By Alan Prendergast
By Michael Roberts
By Michael Roberts
By Amber Taufen
By Patricia Calhoun
By William Breathes
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By Melanie Asmar
Sipping coffee in the Base Camp Cafe, Bob Elderkin surveys the traffic outside with more than a hint of distaste. "There are Gillette license plates all over this place," he says. "This gas play, it boggles your mind. They're already drilling from Parachute to the top of Uncle Bob Mountain -- that's at least thirty miles."
Elderkin waits patiently for the waitress to notice his drained cup. "A lot of these motel and cafe owners think this is great right now," he says. "But if they go up to the plateau and destroy that, business ain't gonna be so great. Once these roughnecks leave town, there ain't gonna be nobody behind them. Hunting? Ain't gonna be any. Grazing? That'll be history."
Folksy and soft-spoken, with more than a trace of the late actor Richard Farnsworth in his manner and mustache, Elderkin is a hunter, outdoorsman -- and nobody's idea of a tree-hugging alarmist. In 2000, he retired from the BLM's Glenwood Springs office after eighteen years of service. Before that, he worked in the U.S. Geological Survey's oil-shale division, and before that for the U.S. Forest Service -- in all, nearly forty years working as a steward of federal lands.
Elderkin's relationship with the BLM is of much longer duration than the agency's ties to the Roan Plateau. The area was home for centuries to the Utes, who raised roan horses there, before white settlers began using the land as summer pasturage for sheep and cattle. Except for grazing, it was a neglected part of the federal inventory until the Navy took it over in 1935, designating it as a strategic energy stockpile -- not for gas, but for the oil shale buried in its cliffs.
The Naval Oil Shale Reserve never became a going concern, largely because the technology involved in extracting oil from shale -- crushing tons of rock and heating it to extreme temperatures to produce driblets of oil -- proved to be messy, expensive and entirely unworkable. A retort plant on the cliffs operated sporadically but closed more than twenty years ago -- around the same time that Exxon's grander scheme to turn much of western Colorado upside down and cook it proved unfeasible and collapsed, sending the local economy into a tailspin. By that time, the Navy had handed the public lands on the plateau over to the Department of Energy, which transferred them to the BLM in 1997.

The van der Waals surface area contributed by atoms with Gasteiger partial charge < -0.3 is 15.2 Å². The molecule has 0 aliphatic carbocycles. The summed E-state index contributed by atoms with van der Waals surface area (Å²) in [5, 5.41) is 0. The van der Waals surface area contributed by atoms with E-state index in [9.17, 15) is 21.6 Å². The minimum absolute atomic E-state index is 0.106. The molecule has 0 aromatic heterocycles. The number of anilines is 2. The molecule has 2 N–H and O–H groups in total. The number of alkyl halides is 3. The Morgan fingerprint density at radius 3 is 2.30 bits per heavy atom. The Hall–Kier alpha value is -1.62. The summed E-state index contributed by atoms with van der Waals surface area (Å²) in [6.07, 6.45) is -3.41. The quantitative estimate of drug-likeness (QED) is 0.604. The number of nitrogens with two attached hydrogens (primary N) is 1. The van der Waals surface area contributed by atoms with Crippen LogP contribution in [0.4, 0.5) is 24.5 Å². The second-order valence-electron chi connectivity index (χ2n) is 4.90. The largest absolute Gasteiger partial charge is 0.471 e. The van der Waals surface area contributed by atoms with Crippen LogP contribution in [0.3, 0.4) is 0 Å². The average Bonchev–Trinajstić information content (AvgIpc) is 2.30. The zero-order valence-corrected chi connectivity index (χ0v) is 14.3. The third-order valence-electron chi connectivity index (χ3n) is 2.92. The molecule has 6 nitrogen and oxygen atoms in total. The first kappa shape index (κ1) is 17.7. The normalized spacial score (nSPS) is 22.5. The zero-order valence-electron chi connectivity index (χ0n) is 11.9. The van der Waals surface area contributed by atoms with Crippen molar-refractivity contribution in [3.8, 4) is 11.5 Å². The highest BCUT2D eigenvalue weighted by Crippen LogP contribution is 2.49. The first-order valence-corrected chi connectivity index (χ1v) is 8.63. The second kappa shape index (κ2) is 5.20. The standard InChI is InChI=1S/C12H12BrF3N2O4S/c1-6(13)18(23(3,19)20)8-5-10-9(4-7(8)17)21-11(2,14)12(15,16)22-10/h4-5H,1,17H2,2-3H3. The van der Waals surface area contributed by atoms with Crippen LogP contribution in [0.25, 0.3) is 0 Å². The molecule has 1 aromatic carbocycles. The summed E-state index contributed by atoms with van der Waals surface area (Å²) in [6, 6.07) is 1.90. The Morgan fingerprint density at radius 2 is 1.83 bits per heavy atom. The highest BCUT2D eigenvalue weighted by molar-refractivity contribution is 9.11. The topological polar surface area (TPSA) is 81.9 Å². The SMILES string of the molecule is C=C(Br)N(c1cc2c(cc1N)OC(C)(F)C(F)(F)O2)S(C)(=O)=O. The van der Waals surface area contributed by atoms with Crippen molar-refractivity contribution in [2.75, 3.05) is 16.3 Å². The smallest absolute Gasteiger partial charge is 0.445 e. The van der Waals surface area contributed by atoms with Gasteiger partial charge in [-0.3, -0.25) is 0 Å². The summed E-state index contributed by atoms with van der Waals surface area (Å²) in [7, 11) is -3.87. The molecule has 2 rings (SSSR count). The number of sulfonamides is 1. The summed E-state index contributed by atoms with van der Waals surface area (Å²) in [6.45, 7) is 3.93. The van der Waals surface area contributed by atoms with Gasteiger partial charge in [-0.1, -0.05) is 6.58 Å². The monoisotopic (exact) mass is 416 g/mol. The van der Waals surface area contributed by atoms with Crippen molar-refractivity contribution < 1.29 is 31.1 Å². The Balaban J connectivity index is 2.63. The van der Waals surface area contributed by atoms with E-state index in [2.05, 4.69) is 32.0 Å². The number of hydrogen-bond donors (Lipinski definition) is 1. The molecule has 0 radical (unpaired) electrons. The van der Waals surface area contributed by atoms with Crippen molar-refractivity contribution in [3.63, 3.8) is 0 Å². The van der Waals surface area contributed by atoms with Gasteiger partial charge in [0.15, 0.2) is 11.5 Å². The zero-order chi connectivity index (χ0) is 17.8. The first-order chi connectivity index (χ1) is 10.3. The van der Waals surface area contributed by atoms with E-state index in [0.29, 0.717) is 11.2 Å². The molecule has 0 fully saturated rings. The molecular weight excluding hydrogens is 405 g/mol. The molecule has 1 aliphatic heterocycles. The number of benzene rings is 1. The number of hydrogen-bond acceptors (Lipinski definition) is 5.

The management plan now being drafted for the plateau is its first under BLM control. It comes at a time when the agency is under fire not only from energy interests eager to boost production from public lands, but from the green lobby, which charges that the BLM is no longer doing what it should to protect wilderness areas.
The wilderness potential of the Roan has been discovered by increasing legions of hikers since its transfer to the BLM six years ago. Doug DeNio, who lives in Battlement Mesa, recalls a trip that his hiking club took to the East Fork Falls last summer. "People in my group hike all over the West, and they were just amazed," he says. "They couldn't believe that something that scenic and pristine is that close to these population centers. It really is a hidden jewel."
Various proposals to designate much of the plateau as a wilderness area have been advanced in recent years, only to be stalled in red tape. (One bill sponsored by Representative Diana DeGette, a Democrat, which would have protected 1.6 million acres of federal land in Colorado, remains in limbo in the Republican Congress.) Last April, Interior Secretary Norton cut a back-room deal to settle a lawsuit brought by the State of Utah; under the settlement, the BLM is prohibited from making further recommendations for wilderness designation of any of its lands. Loudly denounced by environmentalists, the maneuver made hash of years of wilderness studies and opened up millions of acres in the West, including the Roan Plateau, to possible development.
Even before Norton's pre-emptive strike, many locals were wary of the effort to label the plateau as wilderness. They point out that the area has more than 200 miles of roads, well-established grazing permits, a handful of gas wells on private land, and a growing influx of visitors, from hunters to shutterbugs to off-road motoring enthusiasts.
"That ain't a wilderness area to me," says Elderkin. "To a lot of other people, it is. That's a matter of opinion. But it is a good area for multiple use. There are a lot of valuable things up there besides oil and gas, and we ought to be thinking about how we can get that gas out of there without destroying the place."
The most obvious disturbance more drilling would bring is the infrastructure that goes with the rigs: roads, pipelines, generators, trucks -- all the incessant activity now visible on the valley floor. If the industry is allowed to drill hundreds of wells a year on the plateau, Elderkin muses, the operation will require a vast network of new roads, leading to a fragmentation of habitat for wildlife. And unless there are tight restrictions on access, more roads mean more people.